One of the most important statements about God is that he is love, and I believe that his existence in Trinity is a demonstration of love.

·         “God is trinity” means is to say “God is love” existing in relationship, before our existence.

·         What I loved about “The Shack” was the representation of the community within the Trinity.

Everything is from God and reflects him. Evil is a corrupting of that. Our relational nature is a reflection of the community of the Trinity.

·         The Trinity is the source of community and relationships.

The example of the Trinity

Within the Trinity, we don’t see three independent beings, rather an interdependence.

“I don’t need anybody” is a satanic lie. If God lives in interdependence, how much more must we be interdependent? That is why the body is such a frequent analogy for the church.

They unity within the Trinity is God’s ideal for us. Not millions of people looking and acting alike, but millions united in their diversity, together reflecting the Father.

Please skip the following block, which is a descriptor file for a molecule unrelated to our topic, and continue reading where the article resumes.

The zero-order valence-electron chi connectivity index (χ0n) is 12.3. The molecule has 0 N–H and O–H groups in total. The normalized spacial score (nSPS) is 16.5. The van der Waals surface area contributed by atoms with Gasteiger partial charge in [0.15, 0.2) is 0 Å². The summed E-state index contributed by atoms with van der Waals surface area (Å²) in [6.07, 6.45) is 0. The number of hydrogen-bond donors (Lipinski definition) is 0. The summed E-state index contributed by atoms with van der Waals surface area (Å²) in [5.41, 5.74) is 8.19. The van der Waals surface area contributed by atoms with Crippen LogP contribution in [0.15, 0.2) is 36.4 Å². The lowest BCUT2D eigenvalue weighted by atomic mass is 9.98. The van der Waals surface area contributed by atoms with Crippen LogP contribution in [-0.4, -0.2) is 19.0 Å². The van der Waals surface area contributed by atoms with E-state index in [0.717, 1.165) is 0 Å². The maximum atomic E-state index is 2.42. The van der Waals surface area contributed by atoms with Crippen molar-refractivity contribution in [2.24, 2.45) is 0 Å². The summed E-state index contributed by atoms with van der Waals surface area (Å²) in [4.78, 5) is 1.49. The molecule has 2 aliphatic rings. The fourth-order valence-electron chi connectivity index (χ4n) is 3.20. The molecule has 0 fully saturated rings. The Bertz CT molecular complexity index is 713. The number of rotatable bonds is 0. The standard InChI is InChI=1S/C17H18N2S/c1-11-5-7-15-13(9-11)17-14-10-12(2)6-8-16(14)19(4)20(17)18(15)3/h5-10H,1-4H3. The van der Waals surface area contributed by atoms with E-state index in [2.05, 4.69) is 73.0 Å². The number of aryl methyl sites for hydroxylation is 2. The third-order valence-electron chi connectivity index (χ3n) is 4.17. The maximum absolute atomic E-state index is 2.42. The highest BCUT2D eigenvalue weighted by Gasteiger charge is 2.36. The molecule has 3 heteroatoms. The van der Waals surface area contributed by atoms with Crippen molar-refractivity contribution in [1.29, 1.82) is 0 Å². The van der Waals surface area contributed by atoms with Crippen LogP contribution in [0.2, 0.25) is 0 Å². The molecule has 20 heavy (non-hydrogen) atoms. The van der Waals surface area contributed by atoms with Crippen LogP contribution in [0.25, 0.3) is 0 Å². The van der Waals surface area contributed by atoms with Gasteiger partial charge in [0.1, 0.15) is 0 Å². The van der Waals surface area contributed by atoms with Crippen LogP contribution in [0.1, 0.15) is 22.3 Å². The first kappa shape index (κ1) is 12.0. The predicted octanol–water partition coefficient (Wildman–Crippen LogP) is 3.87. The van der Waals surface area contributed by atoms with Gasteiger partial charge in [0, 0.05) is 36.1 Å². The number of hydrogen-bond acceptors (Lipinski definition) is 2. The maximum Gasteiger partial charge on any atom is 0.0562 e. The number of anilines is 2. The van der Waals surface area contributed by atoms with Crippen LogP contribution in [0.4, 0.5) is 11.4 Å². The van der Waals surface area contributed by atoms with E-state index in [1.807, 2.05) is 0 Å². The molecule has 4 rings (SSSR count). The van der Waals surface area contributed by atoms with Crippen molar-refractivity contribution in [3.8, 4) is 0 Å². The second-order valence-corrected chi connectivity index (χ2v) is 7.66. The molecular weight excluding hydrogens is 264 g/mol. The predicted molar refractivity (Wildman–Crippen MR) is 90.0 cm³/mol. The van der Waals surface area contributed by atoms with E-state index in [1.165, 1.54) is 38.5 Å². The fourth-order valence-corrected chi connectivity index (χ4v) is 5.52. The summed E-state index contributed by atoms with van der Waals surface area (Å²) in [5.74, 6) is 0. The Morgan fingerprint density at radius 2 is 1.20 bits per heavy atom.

Adam’s loneliness

The need for others has been hard-wired into us. We are told God said “Let us make man in our imagine,” spoken from his Trinitarian nature.

We are also told that before Eve was made, Adam was alone, and that it was not good.

Q   Was this before or after the Fall?

It was before. There are many pains and longings that come as a result of sin, but loneliness and the need for community was in us before the Fall.

·         Sin drives a wedge between people and destroys community.

It is only in Christ that full community can occur, for he breaks down the barriers of sin that separate us.

Q & A




Closing: Go Together

African proverb: “If you want to go fast, go alone. If you want to go far, go together.”

·         This proverb describes the American ethic and its results.

·         Our goal in this series is to help us “go together.”

My challenge to you this week is to prayerfully consider how much you go it alone. Are you part of communities where you “belong, give, and grow”? Do you want to be?